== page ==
Having A Pet Is A Long-Term, High-Investment Undertaking

You can purchase this cage on Amazon for $600. You can see from the other photos that a dog this size can barely stand without hitting the bars. Marketed with “a grate at the bottom for easy cleanup.” To me this is abusive.

Owners Offload Dogs Bought In Lockdown By Pretending They Are Strays, The Guardian, 23 October 2021

Charities have reported a growing trend of people abandoning their pandemic pets as they no longer have as much time for them.

A lot of people failed to think through buying a lockdown puppy and are now struggling to keep up financially or experiencing behavioural problems due to a lack of training and socialisation.

I knew this would happen. This is why I no longer believe in having pets. Would we adopt a child only to abandon it when it becomes too expensive? Requires too much “work”? You don’t put a child in a cage. Or chain them. You don’t leave a child alone in the house for hours while you work or shop. You let a child play with other children, groom them, teach them, feed them well. When you own a pet, you prepare for high medical bills, high boarding bills. You hire someone to walk and exercise them if you can not or will not. Having a pet is a long-term, high-investment undertaking.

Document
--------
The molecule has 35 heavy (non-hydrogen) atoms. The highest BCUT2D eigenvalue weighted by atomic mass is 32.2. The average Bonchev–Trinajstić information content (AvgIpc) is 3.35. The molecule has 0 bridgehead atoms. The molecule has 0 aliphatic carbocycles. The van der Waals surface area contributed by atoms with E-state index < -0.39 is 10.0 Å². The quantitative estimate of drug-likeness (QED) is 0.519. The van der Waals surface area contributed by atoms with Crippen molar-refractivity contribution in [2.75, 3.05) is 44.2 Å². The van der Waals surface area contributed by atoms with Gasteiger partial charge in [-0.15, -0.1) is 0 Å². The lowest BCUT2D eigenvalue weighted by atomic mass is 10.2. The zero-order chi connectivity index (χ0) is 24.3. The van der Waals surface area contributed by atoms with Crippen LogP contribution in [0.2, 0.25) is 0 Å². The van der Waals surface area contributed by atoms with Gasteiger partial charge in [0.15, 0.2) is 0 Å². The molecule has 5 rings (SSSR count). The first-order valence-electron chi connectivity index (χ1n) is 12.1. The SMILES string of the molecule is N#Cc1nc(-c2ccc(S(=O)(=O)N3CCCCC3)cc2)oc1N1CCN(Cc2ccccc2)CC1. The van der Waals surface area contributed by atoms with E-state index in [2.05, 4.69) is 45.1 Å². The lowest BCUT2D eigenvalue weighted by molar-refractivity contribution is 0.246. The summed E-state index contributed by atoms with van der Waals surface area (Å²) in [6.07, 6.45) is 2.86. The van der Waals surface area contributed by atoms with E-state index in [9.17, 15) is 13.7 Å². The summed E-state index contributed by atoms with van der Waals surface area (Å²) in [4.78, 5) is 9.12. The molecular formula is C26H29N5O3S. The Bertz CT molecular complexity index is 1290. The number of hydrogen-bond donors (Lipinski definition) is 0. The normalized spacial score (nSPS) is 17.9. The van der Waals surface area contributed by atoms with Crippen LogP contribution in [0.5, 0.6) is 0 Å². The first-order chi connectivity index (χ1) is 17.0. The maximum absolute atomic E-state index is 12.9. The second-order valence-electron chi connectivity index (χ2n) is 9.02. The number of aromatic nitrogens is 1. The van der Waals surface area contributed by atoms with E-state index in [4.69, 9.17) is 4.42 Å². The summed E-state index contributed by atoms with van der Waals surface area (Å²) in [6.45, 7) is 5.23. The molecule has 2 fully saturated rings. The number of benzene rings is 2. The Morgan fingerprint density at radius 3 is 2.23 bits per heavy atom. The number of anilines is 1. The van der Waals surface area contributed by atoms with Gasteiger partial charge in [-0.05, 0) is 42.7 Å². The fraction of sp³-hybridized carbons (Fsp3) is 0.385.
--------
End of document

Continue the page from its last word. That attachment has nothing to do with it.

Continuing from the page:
Was this a pandemic puppy that became too much work?

5 thoughts on “Having A Pet Is A Long-Term, High-Investment Undertaking

  1. Marj

    Oh, how I loved the video, such a sweet little puppy and hopefully now with a happy home all his/her own. It’s so sad so many are not so lucky.

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  2. forumholitorium

    I too no longer believe in having pets in the city at least. Are you familiar with John Berger’s essay Why Look at Animals? I read that years ago and it got me thinking. On a similar note, I also find the widespread practice of putting pets to sleep “when their time has come” ethically problematic.

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    1. Bix Post author

      Berger … I will look him up.

      People change. I have changed to become someone who cannot bear to see a life tethered. Zoos, aquariums, factory farms, pets. They are all the same.

      Life! Beautiful life! Let it go!

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  3. Bix Post author

    Just read this piece in the Guardian about Berger’s book:
    Why Look at Animals? by John Berger

    I really connect with this:

    “… the theme is the marginalisation of animals. The title essay (1977) explores the ancient relationship between animals and humankind: an “unspeaking companionship”. But today the caged creatures in zoos have become “the living monument to their own disappearance” from culture.

    In all these pieces, what concerns Berger is the loss of a meaningful connection to nature, a connection that can now only be rediscovered through the experience of beauty: “the aesthetic moment offers hope.” “

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